If the slow back-to-school selling season for apparel is any indication of what’s to come, many retailers may have already over-bought for winter and holiday and now have too much inventory on their hands.
Retailers regrouped at the start of the coronavirus outbreak and either canceled or pulled back on apparel orders, staying fairly cautious on what they bought for the balance of 2020. And while it made sense to pull back on wear-to-work items like career tops and bottoms and high-heeled shoes, there’s also the chance retailers bought too much athleisure in an effort to bring newness into the fashion component of their sales mix. That means apparel brands could continue to see weak demand for months to come, and maybe even for the next several quarters.
The problem isn’t really the fault of the retailers. Many say they see the benefit of leaving some sales on the table to keep inventory levels lean and avoid having too many markdowns at the end of the selling season. But as the progression of the Covid pandemic has shifted, so too has the spending patterns of consumers as they react in turn. And it’s not like anyone has a playbook that they can check to find out what comes next. While retailers have been getting better at understanding the shifts and adapting to them, they’re still in the position of needing to change course quickly, even if that means that what’s working in one locale needs to be adjusted across the country because of a Covid-19 spike.
Back-to-school is typically the second-largest selling season after holiday. And for the longest time, it’s often the barometer determining what could be coming up on deck for the holiday selling season. That’s not to say holiday will be a lost cause because many categories will be doing well, just not apparel.
“Retail therapy during Covid has been real, and consumers will likely indulge in products they will use now, [such as] electronics, kitchen appliances, and desk and office products. We anticipate a lift in at-home or cold weather activities, toys, and games, as consumers consider how they can stay entertained throughout the season, while apparel sales outside of athleisure will likely trail last year,” said Katie Thomas, the lead at Kearney’s Global Consumer Institute.
And right now there’s speculation that retailers could have another apparel inventory problem on their hands, hence the extra discounts starting now to move goods out as retailers compete with Amazon’s Prime Day sales.
Women’s specialty chain Talbots has been running different sales in the past week. One was a discount on all new arrivals, followed by another just on the purchase of one new item. The most current promotion through Monday on new arrivals for fall is essentially a shopper’s choice: 50 percent off three or more items, 40 percent off two items or 30 percent one item. Macy’s Inc. is hosting its “Fabulous Fall Sale,” giving buyers an extra 25 percent on select items, plus $10 in Star money for rewards members. And Kohl’s Corp. is hosting a series of specials on its site, with purchases qualifying for Kohl’s Cash. That company cash incentive, $10 for every $50 spent, is designed to entice consumers back for another round of purchases. And J.Jill, which just completed a deal on its financial restructuring with lenders, is offering shoppers $50 off any purchase totaling $150.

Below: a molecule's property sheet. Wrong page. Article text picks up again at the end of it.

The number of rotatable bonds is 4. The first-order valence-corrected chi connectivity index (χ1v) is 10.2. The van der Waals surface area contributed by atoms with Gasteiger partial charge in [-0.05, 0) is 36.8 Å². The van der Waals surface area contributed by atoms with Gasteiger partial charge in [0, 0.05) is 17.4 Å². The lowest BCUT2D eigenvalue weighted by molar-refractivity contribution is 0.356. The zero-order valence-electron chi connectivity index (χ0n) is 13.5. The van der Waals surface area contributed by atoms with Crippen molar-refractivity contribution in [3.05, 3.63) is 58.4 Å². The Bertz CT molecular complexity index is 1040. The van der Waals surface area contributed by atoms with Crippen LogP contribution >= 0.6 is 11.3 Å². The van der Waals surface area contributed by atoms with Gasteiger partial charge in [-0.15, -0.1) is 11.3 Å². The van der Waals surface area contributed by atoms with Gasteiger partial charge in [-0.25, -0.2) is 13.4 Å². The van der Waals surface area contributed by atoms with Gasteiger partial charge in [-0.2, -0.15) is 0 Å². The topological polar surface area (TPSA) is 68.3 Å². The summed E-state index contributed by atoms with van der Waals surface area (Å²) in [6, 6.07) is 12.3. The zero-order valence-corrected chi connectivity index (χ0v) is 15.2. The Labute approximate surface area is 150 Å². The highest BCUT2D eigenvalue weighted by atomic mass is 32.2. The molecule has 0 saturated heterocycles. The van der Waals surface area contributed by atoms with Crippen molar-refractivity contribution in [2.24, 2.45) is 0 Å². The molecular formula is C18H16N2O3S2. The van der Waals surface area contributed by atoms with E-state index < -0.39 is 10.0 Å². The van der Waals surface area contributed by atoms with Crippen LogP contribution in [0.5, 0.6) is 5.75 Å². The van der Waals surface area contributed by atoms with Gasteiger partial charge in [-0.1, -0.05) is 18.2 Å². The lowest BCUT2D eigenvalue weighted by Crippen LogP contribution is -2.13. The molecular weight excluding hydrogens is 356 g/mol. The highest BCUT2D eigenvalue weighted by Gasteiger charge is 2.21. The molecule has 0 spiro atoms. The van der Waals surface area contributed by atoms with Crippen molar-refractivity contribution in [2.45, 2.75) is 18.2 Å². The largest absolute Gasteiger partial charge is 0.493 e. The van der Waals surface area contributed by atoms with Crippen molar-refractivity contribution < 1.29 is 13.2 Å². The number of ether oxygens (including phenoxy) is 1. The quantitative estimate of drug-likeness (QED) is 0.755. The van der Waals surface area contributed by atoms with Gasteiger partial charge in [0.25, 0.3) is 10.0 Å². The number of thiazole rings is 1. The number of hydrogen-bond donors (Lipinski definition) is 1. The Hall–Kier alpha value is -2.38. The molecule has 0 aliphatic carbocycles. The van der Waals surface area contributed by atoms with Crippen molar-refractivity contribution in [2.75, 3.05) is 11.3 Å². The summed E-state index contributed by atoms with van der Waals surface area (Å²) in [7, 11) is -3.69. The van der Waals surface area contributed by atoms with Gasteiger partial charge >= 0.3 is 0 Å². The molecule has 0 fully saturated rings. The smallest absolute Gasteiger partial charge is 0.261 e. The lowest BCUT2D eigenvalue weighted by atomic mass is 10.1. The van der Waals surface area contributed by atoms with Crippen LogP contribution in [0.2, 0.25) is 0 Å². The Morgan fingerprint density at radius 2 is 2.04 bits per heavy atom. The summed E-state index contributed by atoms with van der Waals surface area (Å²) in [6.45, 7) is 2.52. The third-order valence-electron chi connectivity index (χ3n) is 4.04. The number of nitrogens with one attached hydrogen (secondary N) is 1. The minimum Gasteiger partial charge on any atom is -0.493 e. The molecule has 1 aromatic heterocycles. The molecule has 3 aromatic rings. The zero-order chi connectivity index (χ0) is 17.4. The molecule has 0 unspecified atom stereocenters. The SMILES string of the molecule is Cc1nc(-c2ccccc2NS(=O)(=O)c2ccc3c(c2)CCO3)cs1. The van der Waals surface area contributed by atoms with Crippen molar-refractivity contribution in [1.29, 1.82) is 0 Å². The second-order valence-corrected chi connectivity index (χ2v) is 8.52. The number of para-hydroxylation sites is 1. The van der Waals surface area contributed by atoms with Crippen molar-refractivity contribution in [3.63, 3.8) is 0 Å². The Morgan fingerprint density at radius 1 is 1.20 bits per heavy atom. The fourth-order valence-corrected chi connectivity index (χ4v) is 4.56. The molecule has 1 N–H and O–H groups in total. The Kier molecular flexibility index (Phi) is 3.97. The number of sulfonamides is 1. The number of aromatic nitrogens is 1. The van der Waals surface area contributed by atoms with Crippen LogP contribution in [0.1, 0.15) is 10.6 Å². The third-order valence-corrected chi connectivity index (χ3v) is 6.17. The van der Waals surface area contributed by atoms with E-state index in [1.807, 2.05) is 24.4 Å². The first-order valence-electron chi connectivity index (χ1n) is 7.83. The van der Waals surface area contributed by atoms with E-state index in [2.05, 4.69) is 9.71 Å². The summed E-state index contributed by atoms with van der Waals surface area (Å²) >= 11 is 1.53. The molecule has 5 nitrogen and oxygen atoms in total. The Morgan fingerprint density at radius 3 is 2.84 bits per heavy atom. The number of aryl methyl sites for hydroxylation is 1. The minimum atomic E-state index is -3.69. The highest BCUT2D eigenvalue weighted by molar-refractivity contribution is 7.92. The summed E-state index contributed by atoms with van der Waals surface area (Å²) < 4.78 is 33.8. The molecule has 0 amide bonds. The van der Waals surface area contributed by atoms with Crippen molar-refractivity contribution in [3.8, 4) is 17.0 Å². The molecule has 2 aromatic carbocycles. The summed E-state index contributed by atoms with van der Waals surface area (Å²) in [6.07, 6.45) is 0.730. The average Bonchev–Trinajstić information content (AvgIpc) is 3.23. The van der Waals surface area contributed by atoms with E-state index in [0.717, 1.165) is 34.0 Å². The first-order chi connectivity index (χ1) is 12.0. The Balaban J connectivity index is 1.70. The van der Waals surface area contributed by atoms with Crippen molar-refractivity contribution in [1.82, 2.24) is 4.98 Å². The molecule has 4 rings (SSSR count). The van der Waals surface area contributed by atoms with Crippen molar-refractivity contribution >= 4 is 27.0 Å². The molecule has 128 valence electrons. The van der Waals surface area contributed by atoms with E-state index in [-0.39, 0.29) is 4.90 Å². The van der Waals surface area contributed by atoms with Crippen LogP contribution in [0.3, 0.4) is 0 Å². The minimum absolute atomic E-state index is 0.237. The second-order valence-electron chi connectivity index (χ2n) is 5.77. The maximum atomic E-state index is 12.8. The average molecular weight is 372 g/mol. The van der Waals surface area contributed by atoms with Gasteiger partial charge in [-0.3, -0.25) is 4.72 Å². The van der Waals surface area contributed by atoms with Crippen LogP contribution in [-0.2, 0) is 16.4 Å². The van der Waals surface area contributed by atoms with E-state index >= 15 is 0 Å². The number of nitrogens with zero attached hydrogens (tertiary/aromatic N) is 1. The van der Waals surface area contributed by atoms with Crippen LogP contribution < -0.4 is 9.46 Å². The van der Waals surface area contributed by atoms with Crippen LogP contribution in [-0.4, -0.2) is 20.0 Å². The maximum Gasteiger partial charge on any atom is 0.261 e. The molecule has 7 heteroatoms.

Deals aren’t limited to just apparel retailers. Footwear firm Clarks is giving shoppers 30 percent off on purchases of $100 or more, although it’s also been offering varying discounts since the summer.
“We know that BTS was lousy, and even right now sales are not that good. I think spending for fall and winter apparel will be very conservative, which could lead to retailers having too much inventory. One huge problem is that we’re seeing the effect of what’s called a second wave, at least in parts of New York City, and eventually those increases could impact the whole city,” Walter Loeb, a former Wall Street analyst and now consultant, said.
And when asked in a UBS Wholesaler Buyer survey if Fall/Winter sales have been more or less as they thought it would be, respondents said “sell-through has been less than expected,” according to a report on the survey by Jay Sole, U.S. softlines retail analyst at UBS. “The implication is that demand is weaker than anticipated and now retailers may have too much inventory,” Sole said.